family Noctuidae

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Related to family Noctuidae: owlet moth
ThesaurusAntonymsRelated WordsSynonymsLegend: Noctuidae - cutworms; armyworms
arthropod family - any of the arthropods
Lepidoptera, order Lepidoptera - moths and butterflies
noctuid, noctuid moth, owlet moth - usually dull-colored medium-sized nocturnal moth; the usually smooth-bodied larvae are destructive agricultural pests
cutworm - North American moth whose larvae feed on young plant stems cutting them off at the ground
genus Noctua, Noctua - type genus of the Noctuidae: moths whose larvae are cutworms
Catacala, genus Catacala - moths whose larvae are cutworms: underwings
genus Heliothis, Heliothis - a genus of Noctuidae
Chorizagrotis, genus Chorizagrotis - moths whose larvae are army cutworms
genus Pseudaletia, Pseudaletia - moths whose larvae are armyworms
genus Spodoptera, Spodoptera - moths whose larvae are armyworms
corn earworm, cotton bollworm, Heliothis zia, tobacco budworm, tomato fruitworm, vetchworm - larva of a noctuid moth; highly destructive to especially corn and cotton and tomato crops
Based on WordNet 3.0, Farlex clipart collection. © 2003-2012 Princeton University, Farlex Inc.
References in periodicals archive ?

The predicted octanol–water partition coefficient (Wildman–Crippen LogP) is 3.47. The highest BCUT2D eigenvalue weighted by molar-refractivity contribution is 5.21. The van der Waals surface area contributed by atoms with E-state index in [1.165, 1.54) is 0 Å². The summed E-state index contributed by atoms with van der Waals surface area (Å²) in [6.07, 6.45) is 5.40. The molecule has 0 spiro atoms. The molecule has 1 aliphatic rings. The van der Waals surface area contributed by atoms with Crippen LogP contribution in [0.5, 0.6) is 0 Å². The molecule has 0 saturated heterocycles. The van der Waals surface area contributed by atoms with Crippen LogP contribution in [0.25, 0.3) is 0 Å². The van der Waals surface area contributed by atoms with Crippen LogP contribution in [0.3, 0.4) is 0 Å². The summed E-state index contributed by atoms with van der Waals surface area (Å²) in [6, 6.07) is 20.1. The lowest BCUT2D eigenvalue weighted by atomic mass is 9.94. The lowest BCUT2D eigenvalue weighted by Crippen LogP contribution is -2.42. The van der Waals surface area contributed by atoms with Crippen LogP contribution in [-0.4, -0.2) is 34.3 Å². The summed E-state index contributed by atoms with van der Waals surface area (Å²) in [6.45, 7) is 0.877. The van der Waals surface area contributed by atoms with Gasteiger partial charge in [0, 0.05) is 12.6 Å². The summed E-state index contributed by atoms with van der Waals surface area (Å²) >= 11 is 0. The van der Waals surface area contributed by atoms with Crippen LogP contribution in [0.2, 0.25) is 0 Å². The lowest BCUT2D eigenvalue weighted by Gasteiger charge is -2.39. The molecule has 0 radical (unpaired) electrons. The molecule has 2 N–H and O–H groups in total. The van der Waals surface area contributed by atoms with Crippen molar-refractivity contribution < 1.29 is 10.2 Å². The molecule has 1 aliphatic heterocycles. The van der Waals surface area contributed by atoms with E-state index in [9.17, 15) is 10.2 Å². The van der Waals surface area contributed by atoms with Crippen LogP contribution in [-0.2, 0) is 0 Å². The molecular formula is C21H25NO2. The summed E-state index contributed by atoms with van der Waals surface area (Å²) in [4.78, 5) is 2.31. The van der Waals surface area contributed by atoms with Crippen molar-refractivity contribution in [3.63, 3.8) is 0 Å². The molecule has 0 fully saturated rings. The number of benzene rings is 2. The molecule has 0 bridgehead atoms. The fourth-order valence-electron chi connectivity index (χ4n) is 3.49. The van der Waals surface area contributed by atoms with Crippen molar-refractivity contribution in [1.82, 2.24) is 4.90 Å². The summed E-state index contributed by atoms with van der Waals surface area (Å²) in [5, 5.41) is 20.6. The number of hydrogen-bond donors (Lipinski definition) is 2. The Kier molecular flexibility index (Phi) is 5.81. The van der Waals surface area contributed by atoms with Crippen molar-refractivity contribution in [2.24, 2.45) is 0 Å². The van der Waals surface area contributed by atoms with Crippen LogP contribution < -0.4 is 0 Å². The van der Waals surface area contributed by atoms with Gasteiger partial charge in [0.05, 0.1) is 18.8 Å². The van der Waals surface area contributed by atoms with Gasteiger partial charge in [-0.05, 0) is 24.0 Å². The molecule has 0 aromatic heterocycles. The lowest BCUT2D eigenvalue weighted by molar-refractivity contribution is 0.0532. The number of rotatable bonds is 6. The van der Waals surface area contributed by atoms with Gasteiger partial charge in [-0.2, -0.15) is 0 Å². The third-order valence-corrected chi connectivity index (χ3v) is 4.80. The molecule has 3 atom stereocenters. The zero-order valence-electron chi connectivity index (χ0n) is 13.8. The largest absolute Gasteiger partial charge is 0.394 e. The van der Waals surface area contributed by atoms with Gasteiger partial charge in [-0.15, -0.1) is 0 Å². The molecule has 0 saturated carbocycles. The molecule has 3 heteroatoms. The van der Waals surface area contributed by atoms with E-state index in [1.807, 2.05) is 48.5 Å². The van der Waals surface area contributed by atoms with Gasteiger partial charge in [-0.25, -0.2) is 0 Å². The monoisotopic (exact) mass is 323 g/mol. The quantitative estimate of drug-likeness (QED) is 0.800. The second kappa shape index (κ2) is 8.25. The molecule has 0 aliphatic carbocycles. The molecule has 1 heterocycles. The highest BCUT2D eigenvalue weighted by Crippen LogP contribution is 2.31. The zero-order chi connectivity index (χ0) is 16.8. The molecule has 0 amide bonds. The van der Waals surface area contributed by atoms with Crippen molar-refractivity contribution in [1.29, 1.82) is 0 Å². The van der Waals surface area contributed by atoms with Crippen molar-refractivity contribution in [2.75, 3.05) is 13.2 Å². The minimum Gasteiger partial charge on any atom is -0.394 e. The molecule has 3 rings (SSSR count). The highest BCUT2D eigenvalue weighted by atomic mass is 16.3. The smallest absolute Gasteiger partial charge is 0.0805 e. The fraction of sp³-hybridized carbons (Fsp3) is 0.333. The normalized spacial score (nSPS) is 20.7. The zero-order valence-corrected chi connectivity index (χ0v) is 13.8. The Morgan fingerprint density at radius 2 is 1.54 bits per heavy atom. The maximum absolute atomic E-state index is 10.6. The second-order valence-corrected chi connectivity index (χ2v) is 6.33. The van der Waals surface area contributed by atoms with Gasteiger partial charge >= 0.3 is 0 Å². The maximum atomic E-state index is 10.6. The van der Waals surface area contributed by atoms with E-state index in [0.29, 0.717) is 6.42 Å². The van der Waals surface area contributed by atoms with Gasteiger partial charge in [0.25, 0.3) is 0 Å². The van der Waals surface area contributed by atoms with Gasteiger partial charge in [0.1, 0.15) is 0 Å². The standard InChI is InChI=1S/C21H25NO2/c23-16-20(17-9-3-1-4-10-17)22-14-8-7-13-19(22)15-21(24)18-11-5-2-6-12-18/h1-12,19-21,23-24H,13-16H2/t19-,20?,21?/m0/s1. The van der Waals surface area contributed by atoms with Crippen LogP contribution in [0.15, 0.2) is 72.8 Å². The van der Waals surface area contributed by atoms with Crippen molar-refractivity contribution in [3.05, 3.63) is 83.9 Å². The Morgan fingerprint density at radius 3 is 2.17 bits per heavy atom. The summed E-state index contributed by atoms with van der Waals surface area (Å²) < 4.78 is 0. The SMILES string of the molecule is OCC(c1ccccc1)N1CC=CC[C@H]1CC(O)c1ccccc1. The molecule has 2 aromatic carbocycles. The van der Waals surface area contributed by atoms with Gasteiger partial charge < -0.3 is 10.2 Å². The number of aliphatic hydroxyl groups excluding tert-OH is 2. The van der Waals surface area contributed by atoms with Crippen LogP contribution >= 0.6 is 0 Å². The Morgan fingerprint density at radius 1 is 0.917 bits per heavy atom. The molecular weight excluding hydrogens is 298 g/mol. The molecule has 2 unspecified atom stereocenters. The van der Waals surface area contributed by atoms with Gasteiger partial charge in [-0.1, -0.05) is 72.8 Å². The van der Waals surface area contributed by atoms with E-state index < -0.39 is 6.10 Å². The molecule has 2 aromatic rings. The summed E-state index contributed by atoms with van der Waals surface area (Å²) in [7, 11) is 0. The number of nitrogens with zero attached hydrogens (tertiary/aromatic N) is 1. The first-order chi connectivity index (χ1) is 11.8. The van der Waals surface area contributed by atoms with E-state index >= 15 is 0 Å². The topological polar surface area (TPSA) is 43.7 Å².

Within this order, the family Noctuidae are striking for their dominance and great species richness with 35,000 species worldwide, of which 8,539 have been recorded in the Neotropics (Quimbayo et al.
The pesticidal action of Melia azedarach have also been tested against Spodotera littoralis (order Lepidoptera, family Noctuidae) [14] and Boophilus microplus (Acari: Ixodidae) [29].
1985 Moths of Borneo (Part 14): family Noctuidae: subfamilies Euteliinae, Stictopterinae, Plusiinae, Pantheinae.
Abstract: Most studies on the family Noctuidae focus on very few species that cause damage to crops; however, there is little information on the biology and ecology of the remaining species of noctuid moths.
Superficially, the moths resembled members of the large macro-moth family Noctuidae (owlet moths), particularly those of the subfamily Catocalinae, many of which have brightly contrasting underwings coloured black and red, yellow or orange.